River's Edge

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1) how should I cut off the tap root and not kill the tree?
2) I've seen people suggest cutting off the top of the tree in proportion to the root pruning to conserve water in the tree, however, I have also read that it's best to have as much foliage as possible as it helps generate new roots. Both are contradictory and i want a final verdict on this one.
3) does the soil particle size or shape influence the type of roots that the tree puts out?
4). How is the idea of putting nursery bought trees and yamadori in large Colanders after collecting them and regularly root pruning the protruding roots in order to encourage a more ramified root system before shifting it into a training pot?
1. You are rarely dealing with just a tap root. Roots are cut with respect to species and condition of the tree. No one method fits all!
2. Foliage produces the energy for root repair, keep the foliage after root work.
3. Yes, larger spaces between the particles promote larger roots, smaller spaces promote smaller finer roots.
4. If the colander is open to the air, roots will not protrude. Not a good choice for nursery bought tree or yamadori when first being worked on as the colanders tend to dry out more quickly, not a good thing after extensive root work or collection. The exception is if the colander is set in the ground and then the protruding roots can be trimmed and the tree re-positioned as it develops. Also with the colander in the ground it does not dry out so quickly.Sept16.jpeg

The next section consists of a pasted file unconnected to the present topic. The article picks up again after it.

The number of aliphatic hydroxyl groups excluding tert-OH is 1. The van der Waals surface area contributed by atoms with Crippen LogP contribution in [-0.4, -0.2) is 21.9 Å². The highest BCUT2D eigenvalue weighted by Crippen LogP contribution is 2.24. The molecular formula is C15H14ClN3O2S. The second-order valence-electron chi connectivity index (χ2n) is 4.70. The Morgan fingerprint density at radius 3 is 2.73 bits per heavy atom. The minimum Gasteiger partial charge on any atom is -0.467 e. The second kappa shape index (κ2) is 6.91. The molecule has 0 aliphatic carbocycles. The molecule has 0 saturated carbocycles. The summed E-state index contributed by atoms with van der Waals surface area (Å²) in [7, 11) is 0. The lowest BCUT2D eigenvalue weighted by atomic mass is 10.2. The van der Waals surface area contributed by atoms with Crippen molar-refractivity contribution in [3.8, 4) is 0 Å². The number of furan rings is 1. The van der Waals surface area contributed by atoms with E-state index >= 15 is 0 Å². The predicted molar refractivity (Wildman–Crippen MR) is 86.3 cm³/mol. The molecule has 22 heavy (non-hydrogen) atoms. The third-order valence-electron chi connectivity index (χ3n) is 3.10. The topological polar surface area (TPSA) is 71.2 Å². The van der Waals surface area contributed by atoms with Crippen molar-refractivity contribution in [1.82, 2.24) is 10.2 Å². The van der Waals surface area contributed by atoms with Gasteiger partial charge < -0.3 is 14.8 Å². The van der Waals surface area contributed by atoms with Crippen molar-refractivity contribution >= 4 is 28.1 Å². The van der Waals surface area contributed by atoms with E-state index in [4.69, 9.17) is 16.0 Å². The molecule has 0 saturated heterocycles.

Ujjawal Roy

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Okay, seeing all the replies I'd like to point out that I am not from a western country or European. My trees are tropical varieties and nurseries here are not the usual shop like nurseries that you'd usually find. Trees in these nurseries are in poly bags in clay soil, the trees have a tap root which have feeder roots almost at the bottom, no feeder roots near the base. I usually "pot" in spring or during monsoon season. Trees that I buy from nurseries are not prebonsai, they are just trees that people usually pot in large pots outside their homes.
 

parhamr

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Okay, seeing all the replies I'd like to point out that I am not from a western country or European. My trees are tropical varieties and nurseries here are not the usual shop like nurseries that you'd usually find. Trees in these nurseries are in poly bags in clay soil, the trees have a tap root which have feeder roots almost at the bottom, no feeder roots near the base. I usually "pot" in spring or during monsoon season. Trees that I buy from nurseries are not prebonsai, they are just trees that people usually pot in large pots outside their homes.
There are an awful lot of Taiwan, Thailand, and Philippines bonsai accounts on Instagram. They might very well be using some of the same species as you, and have access to similar supplies.
 

River's Edge